John Oliver Rips Amazon’s Treatment of Essential Workers: ‘Risking Your Life to Get Someone a Sex Toy Probably Doesn’t Feel Fair’ (Video)

“Last Week Tonight” host says “determining what constitutes an essential product clearly isn’t straightforward” during pandemic

John Oliver ripped Amazon and its CEO Jeff Bezos on Sunday’s “Last Week Tonight” over its policies for “essential workers” who are still packing and shipping “essential items” out to customers during the coronavirus pandemic — because not all of them are what most people would consider “essential.”

“Companies who employee essential workers have openly waxed poetic about how much they value them. Few in more glowing terms than Amazon,” the HBO late-night host said before rolling an ad made by the e-commerce giant to thank its employees.

The spot showed Amazon employees at work, while a voiceover said: “To all of our Amazon retail heroes on the floor, in the air, and behind the wheel, we want to thank you. We’ll continue to do everything we can to keep you healthy, safe and protected. The work you are doing means everything right now. Thank you.”

“It’s hard to say what I like least about that,” Oliver said. “Maybe it’s the schmaltzy piano music. Maybe it’s Amazon patronizingly claiming they care about the wellbeing of their ‘heroes.’ Or maybe it’s just the fact that out of context the Amazon smile logo is a quick sketch of a circumcised dick. It’s probably a combination of all three.”

“And while the company claims it’s keeping workers safe by distributing masks and conducting temperature checks, many Amazon workers paint a much different picture, citing ‘an inability to maintain social distancing guidelines, a lack of protective gear and hand sanitizer and lack of time to clean their hands,'” Oliver continued. “And if you feel you’re not working in safe conditions, it can be even more infuriating to know the items you’re packing can sometimes be anything but essential.”

The comedian then showed a clip of Amazon warehouse employee Mario Crippen saying that “all the essential items are sold out” and that the company should shut the building down until they restock.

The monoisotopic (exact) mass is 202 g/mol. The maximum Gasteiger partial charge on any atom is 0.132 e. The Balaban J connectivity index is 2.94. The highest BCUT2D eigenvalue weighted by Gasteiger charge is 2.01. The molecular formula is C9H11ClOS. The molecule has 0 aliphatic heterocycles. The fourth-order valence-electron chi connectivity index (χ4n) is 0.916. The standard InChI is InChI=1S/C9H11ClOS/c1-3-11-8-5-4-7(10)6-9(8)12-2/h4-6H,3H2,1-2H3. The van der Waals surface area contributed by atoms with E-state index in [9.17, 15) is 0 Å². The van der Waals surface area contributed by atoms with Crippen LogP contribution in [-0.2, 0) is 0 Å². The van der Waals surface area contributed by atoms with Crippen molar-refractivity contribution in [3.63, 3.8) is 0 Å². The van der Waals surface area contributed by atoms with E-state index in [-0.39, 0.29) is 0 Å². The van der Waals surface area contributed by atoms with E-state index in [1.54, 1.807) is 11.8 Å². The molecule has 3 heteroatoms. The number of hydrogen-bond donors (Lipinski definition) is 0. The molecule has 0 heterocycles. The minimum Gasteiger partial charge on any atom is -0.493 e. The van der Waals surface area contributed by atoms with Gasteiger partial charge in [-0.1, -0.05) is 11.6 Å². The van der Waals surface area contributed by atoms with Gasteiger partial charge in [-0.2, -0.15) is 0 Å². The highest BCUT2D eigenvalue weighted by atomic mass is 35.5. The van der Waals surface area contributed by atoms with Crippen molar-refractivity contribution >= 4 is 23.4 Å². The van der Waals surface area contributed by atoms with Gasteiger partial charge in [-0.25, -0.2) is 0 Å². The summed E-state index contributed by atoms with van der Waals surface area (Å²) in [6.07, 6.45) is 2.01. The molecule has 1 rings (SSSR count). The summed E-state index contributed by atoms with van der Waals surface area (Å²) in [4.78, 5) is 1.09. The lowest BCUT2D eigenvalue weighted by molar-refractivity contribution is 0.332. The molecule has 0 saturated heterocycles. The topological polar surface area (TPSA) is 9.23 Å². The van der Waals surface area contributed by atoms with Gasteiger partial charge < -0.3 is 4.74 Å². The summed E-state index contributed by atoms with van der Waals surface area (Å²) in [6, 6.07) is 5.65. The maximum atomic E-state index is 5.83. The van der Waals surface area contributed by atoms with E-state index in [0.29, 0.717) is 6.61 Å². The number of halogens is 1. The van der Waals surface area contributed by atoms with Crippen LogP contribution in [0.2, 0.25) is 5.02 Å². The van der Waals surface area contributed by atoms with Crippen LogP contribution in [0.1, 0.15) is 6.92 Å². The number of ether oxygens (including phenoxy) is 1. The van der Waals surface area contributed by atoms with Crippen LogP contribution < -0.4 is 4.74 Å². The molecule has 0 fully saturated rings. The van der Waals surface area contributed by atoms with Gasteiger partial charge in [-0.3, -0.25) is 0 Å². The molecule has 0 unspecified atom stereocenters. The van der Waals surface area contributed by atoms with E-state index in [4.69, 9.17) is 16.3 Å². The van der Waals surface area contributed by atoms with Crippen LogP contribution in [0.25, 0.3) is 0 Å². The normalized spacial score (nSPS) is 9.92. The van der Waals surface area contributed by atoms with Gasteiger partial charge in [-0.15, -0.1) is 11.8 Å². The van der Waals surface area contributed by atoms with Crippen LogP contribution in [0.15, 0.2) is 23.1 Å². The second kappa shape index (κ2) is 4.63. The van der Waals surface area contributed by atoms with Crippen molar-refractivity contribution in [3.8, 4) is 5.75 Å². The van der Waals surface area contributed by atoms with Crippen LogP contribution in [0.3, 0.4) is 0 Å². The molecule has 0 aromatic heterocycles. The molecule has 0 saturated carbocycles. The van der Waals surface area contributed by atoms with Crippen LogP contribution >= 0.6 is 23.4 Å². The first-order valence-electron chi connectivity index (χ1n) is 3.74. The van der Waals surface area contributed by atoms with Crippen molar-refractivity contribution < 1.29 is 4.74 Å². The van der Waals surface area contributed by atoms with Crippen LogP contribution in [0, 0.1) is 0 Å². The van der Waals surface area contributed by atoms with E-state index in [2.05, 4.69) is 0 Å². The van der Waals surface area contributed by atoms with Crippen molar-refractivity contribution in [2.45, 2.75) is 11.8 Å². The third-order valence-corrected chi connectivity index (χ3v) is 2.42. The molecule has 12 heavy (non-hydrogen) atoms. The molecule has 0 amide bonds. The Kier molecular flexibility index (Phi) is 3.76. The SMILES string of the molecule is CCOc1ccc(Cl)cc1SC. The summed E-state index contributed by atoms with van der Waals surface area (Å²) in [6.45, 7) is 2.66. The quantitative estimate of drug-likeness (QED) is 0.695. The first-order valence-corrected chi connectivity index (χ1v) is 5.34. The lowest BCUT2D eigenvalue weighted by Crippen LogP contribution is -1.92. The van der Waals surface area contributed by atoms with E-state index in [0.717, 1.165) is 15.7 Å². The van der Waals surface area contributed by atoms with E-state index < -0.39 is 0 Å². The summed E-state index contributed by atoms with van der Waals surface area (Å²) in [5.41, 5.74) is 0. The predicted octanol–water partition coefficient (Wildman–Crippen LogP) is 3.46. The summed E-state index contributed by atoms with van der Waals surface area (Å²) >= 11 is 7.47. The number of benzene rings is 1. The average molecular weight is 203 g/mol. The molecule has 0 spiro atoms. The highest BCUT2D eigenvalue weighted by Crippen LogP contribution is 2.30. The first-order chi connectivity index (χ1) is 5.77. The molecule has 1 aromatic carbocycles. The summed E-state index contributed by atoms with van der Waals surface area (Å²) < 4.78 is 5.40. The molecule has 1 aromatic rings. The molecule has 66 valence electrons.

“Dildos are not essential items,” Crippen said. “Books for kids, yes. But dildos? No.”

“Right. Risking your life to get someone a sex toy probably doesn’t feel fair,” Oliver said. “There’s a reason ‘1917’ wasn’t about two soldiers trying to bring Benedict Cumberbatch a dildo he wanted.”

He conceded that “determining what constitutes an essential product clearly isn’t straightforward” and “if dildos make it easy for people to stay inside, you could argue they might literally save lives.”

“But if we’re depending on those workers for both our survival and to a certain extent our comfort, we owe them a lot in return,” Oliver said. “And companies should be doing everything they can to lower the risks to workers, which can mean offering protective gear, changing workflow to allow for more distance or putting up plexiglass shields in grocery stores. And one thing every company should be doing is offering paid sick leave.”

He then mocked Amazon’s initial sick leave policy enacted in response to the coronavirus, which was giving two weeks paid time off to anyone who is diagnosed with COVID-19 or who has been quarantined.

“Testing in New York is so scarce, Amazon’s plan may as well have been you get double pay and free health care for your whole family if you can guess what number Jeff Bezos is thinking.”

Oliver then brought up the story of Amazon employee Chris Smalls, who was fired two hours after he helped organize a walkout in Amazon’s Staten Island facility.

The company says Smalls was let go for “putting the health and safety of others at risk by violating social distancing guidelines.” But according to leaked notes obtained by Vice News, Amazon was discussing plans to make Smalls the “face of the entire union/organizing movement” since “he is not smart or articulate.”

“Holy s–t. That is so racist I can’t even point out how smart and articulate Smalls is without also sounding racist,” Oliver said.

Amazon’s policy is now “more lenient,” but Oliver points out that change “only came after they got a letter from 14 state attorneys general saying their initial policy was inadequate to protect the public health.”

Watch the segment from “Last Week Tonight” above.

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